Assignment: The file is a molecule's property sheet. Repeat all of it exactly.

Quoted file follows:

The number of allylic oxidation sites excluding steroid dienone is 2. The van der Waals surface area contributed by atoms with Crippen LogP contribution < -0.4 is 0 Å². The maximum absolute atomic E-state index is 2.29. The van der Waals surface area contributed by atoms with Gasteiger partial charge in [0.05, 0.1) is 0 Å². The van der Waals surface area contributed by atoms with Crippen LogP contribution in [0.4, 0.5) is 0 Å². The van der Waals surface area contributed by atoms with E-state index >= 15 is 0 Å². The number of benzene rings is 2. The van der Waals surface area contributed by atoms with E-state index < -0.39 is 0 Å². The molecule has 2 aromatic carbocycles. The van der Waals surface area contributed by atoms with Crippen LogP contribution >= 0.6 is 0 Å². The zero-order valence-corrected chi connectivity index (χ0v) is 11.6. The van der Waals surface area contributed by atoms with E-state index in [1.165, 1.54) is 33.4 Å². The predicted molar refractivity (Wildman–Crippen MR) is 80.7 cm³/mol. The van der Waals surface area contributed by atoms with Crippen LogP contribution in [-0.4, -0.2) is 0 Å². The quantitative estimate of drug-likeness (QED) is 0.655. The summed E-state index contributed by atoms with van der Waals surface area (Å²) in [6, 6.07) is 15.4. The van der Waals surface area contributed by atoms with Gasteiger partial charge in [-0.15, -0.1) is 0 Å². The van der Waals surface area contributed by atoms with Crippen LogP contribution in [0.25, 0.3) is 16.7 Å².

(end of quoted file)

The number of allylic oxidation sites excluding steroid dienone is 2. The van der Waals surface area contributed by atoms with Crippen LogP contribution < -0.4 is 0 Å². The maximum absolute atomic E-state index is 2.29. The van der Waals surface area contributed by atoms with Gasteiger partial charge in [0.05, 0.1) is 0 Å². The van der Waals surface area contributed by atoms with Crippen LogP contribution in [0.4, 0.5) is 0 Å². The van der Waals surface area contributed by atoms with E-state index >= 15 is 0 Å². The number of benzene rings is 2. The van der Waals surface area contributed by atoms with E-state index < -0.39 is 0 Å². The molecule has 2 aromatic carbocycles. The van der Waals surface area contributed by atoms with Crippen LogP contribution >= 0.6 is 0 Å². The zero-order valence-corrected chi connectivity index (χ0v) is 11.6. The van der Waals surface area contributed by atoms with E-state index in [1.165, 1.54) is 33.4 Å². The predicted molar refractivity (Wildman–Crippen MR) is 80.7 cm³/mol. The van der Waals surface area contributed by atoms with Crippen LogP contribution in [-0.4, -0.2) is 0 Å². The quantitative estimate of drug-likeness (QED) is 0.655. The summed E-state index contributed by atoms with van der Waals surface area (Å²) in [6, 6.07) is 15.4. The van der Waals surface area contributed by atoms with Gasteiger partial charge in [-0.15, -0.1) is 0 Å². The van der Waals surface area contributed by atoms with Crippen LogP contribution in [0.25, 0.3) is 16.7 Å².